With alumnae ranging from Maya Angelou to Moon Unit Zappa, the AFI Directing Workshop for Women has a reputation as an innovative and unique filmmaking training program for women of varied backgrounds. With great expectations of discovering new directing talent at this year's Red Carpet Showcase, an industry-heavy audience filled every one of the 600 seats at the Directors Guild Theater in Hollywood on May 11, 2009. While none of the debuting workshop projects were obvious homeruns, there were enough solid hits to warrant attention.
Selected from over 200 applications to the 2008 AFI Directing Workshop for Women, Marianne Jean-Baptiste, Meredith Berg, Joy Gohring, Joanna Jurewicz, Mary Ann Kellogg, Alexa-Sascha Lewin, and Dominika Waclawiak were given three weeks of intense instruction at the American Film Institute in Hollywood and allotted five days to shoot their narrative live action short films.
The Red Carpet Showcase of their final projects began with "Ink." The very intense 20-minute film concentrates on a dying tattoo artist's last interactions with her devoted customers, pushy best friend, and teenage son. The writer/director, Marianne Jean-Baptiste, is primarily known as an actress. She's currently on the CBS series "Without a Trace" and gained worldwide fame as a result of her Oscar-nominated performance in Mike Leigh's "Secret and Lies." As you would expect, the acting is universally superb in Jean-Baptiste's film, with Theresa Randle excelling in the very difficult leading role while Kathrine Narducci does a terrific turn as her best friend. The only arena where the storytelling falters is when the tattoos come to life, an artificial conceit that is distracting rather than enhancing.
Following "Ink" was "18," a story that shares a similar plot devise of a dying mother. This film's heroine is an 18-year-old being pressured by a doctor to have her comatose mother removed from life support. Despite the dark situation inherent in the set up, the storytelling is buoyant. Portia Doubleday has screen presence as the teenage lead, but the audience at the DGA adored scene-stealer Lori Nasso in the supporting role of a friendly neighborhood mother who folds laundry while drunken teenagers party recklessly around her backyard swimming pool. An underwater scene at the film's conclusion gives this 14-minute short an undeniable emotional wallop. Writer/director Joy Gohring comes from a stand up/one-women show background.
"Abuelo" screened in the third position at the DGA but should have been saved for last. A crowd pleaser, it would have sent the audience out into the excellently catered reception on a high note. The 15-minute short, which is already an official selection of the Nantucket Film Festival and the Palm Springs ShortFest, is based on a story by Mary Ann Kellogg and Doug Cooney, with Cooney getting scripting credit. Kellogg, who began her career as a professional dancer with the Twyla Tharp Dance Company, was nominated for an Emmy for her choreography on Showtime's "Reefer Madness: The Movie Musical." As a director, she makes the brave decision not to subtitle her film when the grandfather speaks Spanish. Castulo Guerra is so wonderful as the title character that it doesn't matter if you can't understand what he's saying.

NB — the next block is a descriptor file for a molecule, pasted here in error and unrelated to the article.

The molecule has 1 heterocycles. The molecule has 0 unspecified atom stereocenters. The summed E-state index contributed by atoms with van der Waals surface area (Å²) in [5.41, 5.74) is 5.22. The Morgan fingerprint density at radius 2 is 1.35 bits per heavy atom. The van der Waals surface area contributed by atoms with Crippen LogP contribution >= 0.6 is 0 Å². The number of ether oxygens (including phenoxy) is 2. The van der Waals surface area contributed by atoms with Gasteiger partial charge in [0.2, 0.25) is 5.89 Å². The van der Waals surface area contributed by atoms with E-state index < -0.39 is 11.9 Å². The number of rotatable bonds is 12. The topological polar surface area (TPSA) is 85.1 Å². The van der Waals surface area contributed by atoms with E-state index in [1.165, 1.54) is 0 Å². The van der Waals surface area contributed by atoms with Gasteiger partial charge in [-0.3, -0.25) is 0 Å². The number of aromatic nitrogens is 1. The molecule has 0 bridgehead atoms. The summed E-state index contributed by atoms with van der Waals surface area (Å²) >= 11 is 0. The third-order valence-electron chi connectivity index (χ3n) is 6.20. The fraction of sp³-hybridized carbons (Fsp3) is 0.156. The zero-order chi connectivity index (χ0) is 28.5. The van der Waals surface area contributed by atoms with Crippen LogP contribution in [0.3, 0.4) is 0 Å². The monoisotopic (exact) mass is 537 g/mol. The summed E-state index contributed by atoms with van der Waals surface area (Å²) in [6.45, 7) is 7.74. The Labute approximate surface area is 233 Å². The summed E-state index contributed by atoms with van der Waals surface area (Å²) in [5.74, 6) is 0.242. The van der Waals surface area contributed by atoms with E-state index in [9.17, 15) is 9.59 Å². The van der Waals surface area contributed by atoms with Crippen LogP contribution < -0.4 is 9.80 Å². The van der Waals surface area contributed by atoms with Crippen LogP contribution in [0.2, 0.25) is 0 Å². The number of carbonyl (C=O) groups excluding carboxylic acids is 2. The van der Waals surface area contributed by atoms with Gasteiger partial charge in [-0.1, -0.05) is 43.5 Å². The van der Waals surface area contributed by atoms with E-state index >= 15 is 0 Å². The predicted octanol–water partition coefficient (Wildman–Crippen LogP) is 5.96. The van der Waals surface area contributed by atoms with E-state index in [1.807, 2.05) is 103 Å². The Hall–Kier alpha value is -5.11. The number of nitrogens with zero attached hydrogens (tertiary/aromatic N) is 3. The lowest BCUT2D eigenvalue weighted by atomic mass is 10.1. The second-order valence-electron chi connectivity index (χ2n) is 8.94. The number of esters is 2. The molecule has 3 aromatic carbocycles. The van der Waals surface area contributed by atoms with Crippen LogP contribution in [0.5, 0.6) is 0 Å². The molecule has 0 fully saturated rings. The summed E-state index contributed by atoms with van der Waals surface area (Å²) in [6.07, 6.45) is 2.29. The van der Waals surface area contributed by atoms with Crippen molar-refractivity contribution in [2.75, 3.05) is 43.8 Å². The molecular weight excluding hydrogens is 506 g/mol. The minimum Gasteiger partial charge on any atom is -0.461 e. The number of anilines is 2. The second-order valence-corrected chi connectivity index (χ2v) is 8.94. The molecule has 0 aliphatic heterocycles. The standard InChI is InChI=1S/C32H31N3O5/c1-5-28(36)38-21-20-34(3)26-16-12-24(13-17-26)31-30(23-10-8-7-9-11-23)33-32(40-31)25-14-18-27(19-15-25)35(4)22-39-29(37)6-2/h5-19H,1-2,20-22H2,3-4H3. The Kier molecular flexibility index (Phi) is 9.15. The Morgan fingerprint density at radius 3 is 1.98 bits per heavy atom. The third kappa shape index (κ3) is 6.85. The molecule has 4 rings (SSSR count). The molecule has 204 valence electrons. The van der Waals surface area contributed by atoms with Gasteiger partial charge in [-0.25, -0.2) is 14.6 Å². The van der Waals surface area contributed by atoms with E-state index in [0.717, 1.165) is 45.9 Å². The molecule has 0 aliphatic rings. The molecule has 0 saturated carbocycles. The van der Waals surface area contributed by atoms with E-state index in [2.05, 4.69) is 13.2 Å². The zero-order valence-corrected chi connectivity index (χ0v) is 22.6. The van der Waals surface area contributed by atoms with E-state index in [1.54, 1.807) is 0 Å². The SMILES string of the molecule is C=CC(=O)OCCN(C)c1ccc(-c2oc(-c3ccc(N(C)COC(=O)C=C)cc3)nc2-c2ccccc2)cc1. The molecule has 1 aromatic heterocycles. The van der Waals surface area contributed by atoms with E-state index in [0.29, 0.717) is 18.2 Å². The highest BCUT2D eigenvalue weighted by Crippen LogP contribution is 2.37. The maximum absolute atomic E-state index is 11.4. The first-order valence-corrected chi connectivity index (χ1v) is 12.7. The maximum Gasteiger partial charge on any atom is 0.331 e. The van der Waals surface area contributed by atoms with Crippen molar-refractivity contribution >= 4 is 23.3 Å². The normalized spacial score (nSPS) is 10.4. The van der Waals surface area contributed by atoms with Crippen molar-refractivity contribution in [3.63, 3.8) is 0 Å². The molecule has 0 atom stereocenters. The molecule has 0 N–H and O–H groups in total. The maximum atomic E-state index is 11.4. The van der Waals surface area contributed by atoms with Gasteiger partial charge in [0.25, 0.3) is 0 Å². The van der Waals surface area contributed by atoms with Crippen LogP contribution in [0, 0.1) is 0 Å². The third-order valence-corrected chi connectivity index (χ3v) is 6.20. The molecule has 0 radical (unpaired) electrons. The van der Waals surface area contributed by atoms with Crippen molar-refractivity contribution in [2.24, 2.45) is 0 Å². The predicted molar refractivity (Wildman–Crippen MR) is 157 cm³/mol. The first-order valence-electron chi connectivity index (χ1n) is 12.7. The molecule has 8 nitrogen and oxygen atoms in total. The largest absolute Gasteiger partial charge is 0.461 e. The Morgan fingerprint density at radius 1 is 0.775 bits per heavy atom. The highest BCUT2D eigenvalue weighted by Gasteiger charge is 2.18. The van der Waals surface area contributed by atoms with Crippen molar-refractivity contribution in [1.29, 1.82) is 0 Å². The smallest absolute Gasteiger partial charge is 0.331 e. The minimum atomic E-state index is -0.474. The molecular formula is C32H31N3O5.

Clocking in at a mere 12 minutes, Joanna Jurewicz's "Rooms" was the shortest film of the evening. Set entirely in an ugly-to-look-at airport hotel, the film is a captivating character showcase built around a wistful maid, played by fellow AFI DWW director Marianne Jean-Baptiste. Jurewicz is a NYU grad whose first short, "Shave," was a Student Academy Award regional finalist; her second, "Goyta," screened in the Cinefoundation competition at the 2007 Cannes Film Festival.
Alexa-Sascha Lewin contributed one of the most masculine-themed shorts of the evening, the 16-minute Chinatown-set crime story "The Honeysting." Working from a script written by husband Brad Rister, natural history filmmaker Lewin secured $10,000 toward her production budget via an Animal in Content Entertainment (ACE) grant through the Humane Society. Although the short won over the majority of the audience with its ambition, a smattering of derisive viewers couldn't take the film seriously.
The penultimate film of the evening, "Gosia's Witch" from Poland-born writer/director Dominika Waclawiak, revolves around a confrontation between a ruler-thumping nun and fanciful Catholic schoolgirl. The main storyline is woven together with an elaborate fairytale that gives the conflict additional depth. Waclawiak's background is in computer generated visual effects. Her credits include the upcoming "Night at the Museum: Battle of the Smithsonian" and "Land of the Lost."
The closing short, "Void," kept the audience on its toes. The plot begins with a female FBI agent arriving to investigate a string of gruesome murders. Very quickly, the viewer begins to suspect things aren't exactly what they seem in writer/director Meredith Berg's scenario. Although the acting in this 20-minute film is uneven, unexpected and satisfying plot twists made "Void" one of the most talked about pieces at the post-screening reception. Berg's background is in theater and comic books.
Martha Coolidge, the first and only female President of the DGA, was the guest of honor at the Red Carpet Showcase. In her introductory speech, she stated her hope that one day a film director being female wouldn't be something remarkable. The partisan audience heartily applauded this sentiment. At the start of the screening, current workshop members were given a quick introduction. The class of 2009 consists of Angie Comer, Deborah Correa, Lisa Gold, Emmy Grinwis, Maggie Kiley, Kaz Phillips, Sylvia Sether, and Kinga Suto. Judging from the 2008 results, I'd recommend attending next year's screening. But make sure to get there early-I'm sure once again it will be standing room only.